After backlash on plan to allow in-flight calls, FCC chief backs off

Video: The Federal Communications Commission is considering lifting its longtime prohibition on making cellphone calls on airplanes, saying it is time "to review our outdated and restrictive rules."

When the chairman of the Federal Communications Commission unveiled a proposal this week to allow cellphone calls and Internet service during airline flights, he said it was time to reevaluate an “outdated and restrictive” ban.

He added that a revision to 20-year-old rules would “expand consumer access and choice for in-flight mobile broadband.”

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Now, after fierce criticism from consumers, airline employee unions and lawmakers, FCC Chairman Tom Wheeler appears to be distancing himself from the plan, observers say.

Wheeler said in a statement Friday that the FCC merely approves the technical specifications of using cellphone service on planes. The airlines and the Federal Aviation Administration, he said, will ultimately decide if they want to unleash phone conversation in airline cabins.

In fact, the newly appointed head of the FCC said he doesn’t even like the idea of chattering from airline seat mates.

“We understand that many passengers would prefer that voice calls not be made on airplanes. I feel that way myself,” said Wheeler, just three weeks into his chairmanship.

The former head lobbyist of wireless and cable industry trade groups added: “Ultimately, if the FCC adopts the proposal in the coming months, it will be airlines’ decisions, in consultation with their customers, as to whether to permit voice calls while airborne.”

But airline industry experts and the flight attendants’ union said they view the FCC chairman’s decision to introduce the proposal as his tacit endorsement of the plan. And they disagree with the notion that the agency is simply considering technical specifications. Eight years ago, the FCC scrapped a similar proposal after strong protests by flight attendants and consumers.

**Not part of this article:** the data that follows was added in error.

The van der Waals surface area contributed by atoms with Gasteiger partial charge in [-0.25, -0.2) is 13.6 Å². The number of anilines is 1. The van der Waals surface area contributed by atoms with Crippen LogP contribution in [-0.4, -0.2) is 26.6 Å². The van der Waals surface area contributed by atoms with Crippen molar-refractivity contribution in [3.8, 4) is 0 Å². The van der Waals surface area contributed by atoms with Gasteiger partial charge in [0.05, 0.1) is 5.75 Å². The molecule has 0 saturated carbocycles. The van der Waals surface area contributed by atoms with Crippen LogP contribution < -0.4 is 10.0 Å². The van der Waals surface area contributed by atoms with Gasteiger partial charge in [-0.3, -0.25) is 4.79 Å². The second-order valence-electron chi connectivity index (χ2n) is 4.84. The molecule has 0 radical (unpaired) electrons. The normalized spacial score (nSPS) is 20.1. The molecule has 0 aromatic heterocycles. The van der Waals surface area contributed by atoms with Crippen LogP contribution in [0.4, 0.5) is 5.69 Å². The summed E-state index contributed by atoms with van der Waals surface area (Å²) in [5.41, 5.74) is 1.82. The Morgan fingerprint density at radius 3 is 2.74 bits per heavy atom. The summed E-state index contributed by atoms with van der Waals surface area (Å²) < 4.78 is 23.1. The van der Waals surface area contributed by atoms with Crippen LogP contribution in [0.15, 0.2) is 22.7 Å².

“The FCC is the last stop; they are the ones with jurisdiction over airwaves and they are the ones that ultimately hold the ban,” said Corey Caldwell, a spokeswoman for the union, the Association of Flight Attendants-CWA.

“The FCC was the only thing holding up cellphone calls,” said John E. Discala, a travel industry writer who has followed the debate about online communications for his blog. “Not all airlines will want to allow phone calling, but it’s another source of revenue for them. Imagine selling sections for more that are quiet zones.”

But the FCC said the chairman doesn’t necessarily endorse the proposal, which will come under consideration at an agency meeting next month. The idea of revising the in-flight cellphone rules began before Wheeler’s arrival, according to officials. The agency wanted to change the rules because technology has improved to make in-flight communications safer. European airlines have implemented cellular services in planes and have proved it can be safe, the agency said.

“It does not mean the Commission has endorsed phone calls from airplanes,” the FCC said in a fact sheet released Friday. “The FCC is considering whether advances in technology no longer warrant — on a technological basis — the prohibition of in-flight mobile phone use. This is purely a technical decision.”

It’s unclear whether the five-member panel will vote to proceed with the proposal next month. The FCC has been inundated with e-mails from consumers asking the agency to reconsider. In a poll on The Washington Post Web site, 91 percent of 1,700 respondents said they were against the idea of phone calls on airplanes.

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